A well intentioned marketing campaign can sometimes go terribly wrong. After all, in this age of social media and consumer power with swift repercussions, a well-received ad has the potential to bring in a lot of revenue, but one wrong move can lead to loss in millions, if not billions, for most companies. A case in point could be the epic failure of the Dove “before and after” advert showing an African-American woman turning into a white one, implying dark skin is dirty.

The best way to avoid such pitfalls would be to have a diverse representation in the team at every stage from design to marketing it. Imagine, a team of men working on a menstrual product. Expecting them to understand the product, even with deep immersion, if that is even possible, would be difficult.

However, any publicity can be good publicity. Benetton Group, famous for its controversial ads, created the Unhate Campaign in 2011 which showed world political and religious leaders like Barack Obama and Chinese leader Hu Jintao kissing. It led to a fierce backlash. Benetton never apologized, its sales did not suffer and in fact the ad went on to win the Cannes ad film festival award.

Brands do not always reflect society but can lead social change too. By including women, be it female sports persons, scientists or even a background full of people from both gender and various age groups working together, brands can help normalize situations and bring in a silent social revolution. Tata Tea usually makes socially relevant advertisements and are worth watching. P&G’s Ariel advertisement addressing gender inequality by speaking about mothers teaching their sons the same things as their daughters and helping fix it from the core, was laudable.

Ads can help bring focus on typically marginalized or underrepresented voices into the mainstream and initiate progressive social change. A Microsoft advert showing real life stories of disabled kids playing on adaptive Xbox controllers was a big step in this direction.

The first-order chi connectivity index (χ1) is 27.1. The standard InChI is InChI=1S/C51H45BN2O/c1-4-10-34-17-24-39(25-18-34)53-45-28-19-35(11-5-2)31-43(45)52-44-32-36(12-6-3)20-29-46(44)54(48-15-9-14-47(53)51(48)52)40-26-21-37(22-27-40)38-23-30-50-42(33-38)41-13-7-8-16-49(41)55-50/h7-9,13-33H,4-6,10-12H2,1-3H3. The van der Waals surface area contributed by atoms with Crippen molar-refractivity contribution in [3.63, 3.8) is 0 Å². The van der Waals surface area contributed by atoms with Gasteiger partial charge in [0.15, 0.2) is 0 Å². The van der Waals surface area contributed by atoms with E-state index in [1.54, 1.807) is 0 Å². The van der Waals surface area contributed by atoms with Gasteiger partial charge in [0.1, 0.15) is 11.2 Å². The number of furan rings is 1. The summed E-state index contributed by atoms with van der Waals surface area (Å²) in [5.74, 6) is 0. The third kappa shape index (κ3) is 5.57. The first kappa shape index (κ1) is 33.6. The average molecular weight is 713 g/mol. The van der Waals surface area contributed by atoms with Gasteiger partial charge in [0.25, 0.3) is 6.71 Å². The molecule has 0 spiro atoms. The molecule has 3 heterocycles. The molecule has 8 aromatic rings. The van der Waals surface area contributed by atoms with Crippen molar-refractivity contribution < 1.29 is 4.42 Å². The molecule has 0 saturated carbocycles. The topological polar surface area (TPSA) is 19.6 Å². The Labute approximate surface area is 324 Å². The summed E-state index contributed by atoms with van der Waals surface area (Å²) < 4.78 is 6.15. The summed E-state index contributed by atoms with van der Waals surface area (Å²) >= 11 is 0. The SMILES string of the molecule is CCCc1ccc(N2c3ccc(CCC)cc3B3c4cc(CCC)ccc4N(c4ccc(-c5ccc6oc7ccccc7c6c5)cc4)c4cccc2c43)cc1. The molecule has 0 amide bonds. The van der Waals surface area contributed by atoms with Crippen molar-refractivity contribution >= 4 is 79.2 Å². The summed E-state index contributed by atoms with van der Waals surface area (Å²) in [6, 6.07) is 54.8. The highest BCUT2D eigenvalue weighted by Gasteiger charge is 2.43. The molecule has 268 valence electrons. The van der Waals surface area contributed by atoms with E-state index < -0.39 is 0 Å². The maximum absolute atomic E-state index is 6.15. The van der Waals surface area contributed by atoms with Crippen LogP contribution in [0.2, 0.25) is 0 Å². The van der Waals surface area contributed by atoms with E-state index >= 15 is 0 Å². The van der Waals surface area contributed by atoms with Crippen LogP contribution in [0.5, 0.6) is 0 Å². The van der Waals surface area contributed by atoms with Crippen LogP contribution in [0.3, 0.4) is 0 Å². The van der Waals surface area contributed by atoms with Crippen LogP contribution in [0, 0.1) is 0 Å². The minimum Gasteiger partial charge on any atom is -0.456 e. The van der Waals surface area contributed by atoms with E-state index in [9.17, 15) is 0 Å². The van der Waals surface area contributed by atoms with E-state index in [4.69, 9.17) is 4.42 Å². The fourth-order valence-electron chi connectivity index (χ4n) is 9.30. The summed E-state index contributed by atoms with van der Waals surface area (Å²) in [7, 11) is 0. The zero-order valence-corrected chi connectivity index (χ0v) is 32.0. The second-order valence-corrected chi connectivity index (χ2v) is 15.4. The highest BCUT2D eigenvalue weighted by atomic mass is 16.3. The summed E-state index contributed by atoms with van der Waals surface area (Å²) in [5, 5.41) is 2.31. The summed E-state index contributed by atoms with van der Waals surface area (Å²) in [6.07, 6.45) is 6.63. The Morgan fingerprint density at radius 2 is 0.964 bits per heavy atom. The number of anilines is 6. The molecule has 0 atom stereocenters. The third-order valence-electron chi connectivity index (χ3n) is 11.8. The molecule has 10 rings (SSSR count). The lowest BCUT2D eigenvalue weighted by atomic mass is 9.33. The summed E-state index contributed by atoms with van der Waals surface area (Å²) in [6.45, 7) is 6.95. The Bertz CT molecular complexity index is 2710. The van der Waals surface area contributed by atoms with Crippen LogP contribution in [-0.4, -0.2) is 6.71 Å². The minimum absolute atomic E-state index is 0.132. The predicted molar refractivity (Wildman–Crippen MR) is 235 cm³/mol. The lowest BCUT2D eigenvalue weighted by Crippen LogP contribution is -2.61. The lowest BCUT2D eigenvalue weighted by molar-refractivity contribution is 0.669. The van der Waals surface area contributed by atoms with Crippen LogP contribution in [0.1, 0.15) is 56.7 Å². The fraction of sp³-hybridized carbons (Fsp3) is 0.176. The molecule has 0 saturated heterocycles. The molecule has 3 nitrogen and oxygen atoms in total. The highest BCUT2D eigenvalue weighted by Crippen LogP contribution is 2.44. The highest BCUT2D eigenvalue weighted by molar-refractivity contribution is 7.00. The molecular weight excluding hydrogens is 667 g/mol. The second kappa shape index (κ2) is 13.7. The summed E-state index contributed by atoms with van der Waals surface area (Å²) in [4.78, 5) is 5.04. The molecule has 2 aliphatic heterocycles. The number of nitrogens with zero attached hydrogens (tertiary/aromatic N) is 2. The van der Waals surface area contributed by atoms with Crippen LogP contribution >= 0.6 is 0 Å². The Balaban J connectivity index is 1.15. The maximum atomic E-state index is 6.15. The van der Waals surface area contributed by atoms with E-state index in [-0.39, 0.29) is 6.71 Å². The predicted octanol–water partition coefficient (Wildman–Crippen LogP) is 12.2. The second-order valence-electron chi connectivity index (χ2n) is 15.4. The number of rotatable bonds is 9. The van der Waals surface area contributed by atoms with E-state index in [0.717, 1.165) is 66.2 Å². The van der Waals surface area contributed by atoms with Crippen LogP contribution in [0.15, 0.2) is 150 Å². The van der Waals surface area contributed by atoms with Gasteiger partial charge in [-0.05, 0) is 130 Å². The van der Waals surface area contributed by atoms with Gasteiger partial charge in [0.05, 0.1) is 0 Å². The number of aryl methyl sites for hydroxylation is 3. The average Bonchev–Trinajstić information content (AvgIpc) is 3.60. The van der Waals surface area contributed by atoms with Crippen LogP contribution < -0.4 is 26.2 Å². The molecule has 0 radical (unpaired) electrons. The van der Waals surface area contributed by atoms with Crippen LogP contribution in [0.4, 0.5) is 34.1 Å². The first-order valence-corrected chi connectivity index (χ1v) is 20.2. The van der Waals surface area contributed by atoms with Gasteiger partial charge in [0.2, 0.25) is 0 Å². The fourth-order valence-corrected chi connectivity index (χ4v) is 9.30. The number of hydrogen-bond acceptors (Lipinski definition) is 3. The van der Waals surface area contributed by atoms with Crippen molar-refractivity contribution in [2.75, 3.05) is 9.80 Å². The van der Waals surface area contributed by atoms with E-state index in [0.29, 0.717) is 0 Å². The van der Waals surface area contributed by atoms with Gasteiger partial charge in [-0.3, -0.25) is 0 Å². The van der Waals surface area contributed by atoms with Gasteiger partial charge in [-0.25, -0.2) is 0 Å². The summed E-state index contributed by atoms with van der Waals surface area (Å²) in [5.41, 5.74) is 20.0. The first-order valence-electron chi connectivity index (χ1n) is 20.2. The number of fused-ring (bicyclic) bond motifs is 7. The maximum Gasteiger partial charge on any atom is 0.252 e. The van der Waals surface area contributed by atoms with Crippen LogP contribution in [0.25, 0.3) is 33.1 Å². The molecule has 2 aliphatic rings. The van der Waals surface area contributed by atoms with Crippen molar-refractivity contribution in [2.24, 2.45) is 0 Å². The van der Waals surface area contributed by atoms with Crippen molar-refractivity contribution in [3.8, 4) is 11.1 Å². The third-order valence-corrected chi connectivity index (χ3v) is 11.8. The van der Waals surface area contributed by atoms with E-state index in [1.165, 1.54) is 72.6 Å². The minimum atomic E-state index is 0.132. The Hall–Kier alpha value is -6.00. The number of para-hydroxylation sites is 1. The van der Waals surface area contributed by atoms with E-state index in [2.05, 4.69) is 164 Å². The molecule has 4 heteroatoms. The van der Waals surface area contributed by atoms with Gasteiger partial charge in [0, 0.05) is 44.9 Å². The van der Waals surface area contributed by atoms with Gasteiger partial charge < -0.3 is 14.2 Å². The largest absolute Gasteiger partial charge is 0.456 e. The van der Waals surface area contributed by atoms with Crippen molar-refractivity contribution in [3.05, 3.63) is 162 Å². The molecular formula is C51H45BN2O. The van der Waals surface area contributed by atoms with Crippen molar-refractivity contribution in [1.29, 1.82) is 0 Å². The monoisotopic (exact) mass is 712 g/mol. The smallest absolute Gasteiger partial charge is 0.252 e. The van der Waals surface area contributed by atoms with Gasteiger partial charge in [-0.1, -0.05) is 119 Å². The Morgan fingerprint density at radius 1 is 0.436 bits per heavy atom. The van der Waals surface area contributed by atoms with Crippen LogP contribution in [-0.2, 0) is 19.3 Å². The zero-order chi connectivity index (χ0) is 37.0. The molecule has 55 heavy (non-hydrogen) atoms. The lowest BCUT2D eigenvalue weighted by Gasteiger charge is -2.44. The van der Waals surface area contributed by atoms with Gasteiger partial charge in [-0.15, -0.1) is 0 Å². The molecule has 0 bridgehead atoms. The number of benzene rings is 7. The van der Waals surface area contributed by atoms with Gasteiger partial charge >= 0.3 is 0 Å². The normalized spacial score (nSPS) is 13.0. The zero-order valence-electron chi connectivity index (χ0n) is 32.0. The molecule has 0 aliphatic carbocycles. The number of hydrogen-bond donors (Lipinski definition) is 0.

The 11-year-old Duchess Megan Markel saw a soap ad calling out “all woman in America are fighting greasy pots and pans” and famously wrote letters to Procter & Gamble, as well as others like Hillary Clinton (who was the First Lady at the time) saying “I don’t think it’s right for children to grow up thinking these things, that mum does everything.” She tried to call attention to the influence ads have on kids.

Companies need to think carefully about what they want to say and to whom. An inclusive product and marketing campaign for a diverse audience can help make the message more refined and broaden the reach, thus making it successful.

Inclusive marketing genuinely helps diverse voices be seen and heard, consequently helps in alleviating social and cultural bias. It can provide stimuli for a positive social change by creating thoughtful and respectful content, while also building a socially relevant and successful brand. When used responsibly, it can both reflect social change and help drive social change too.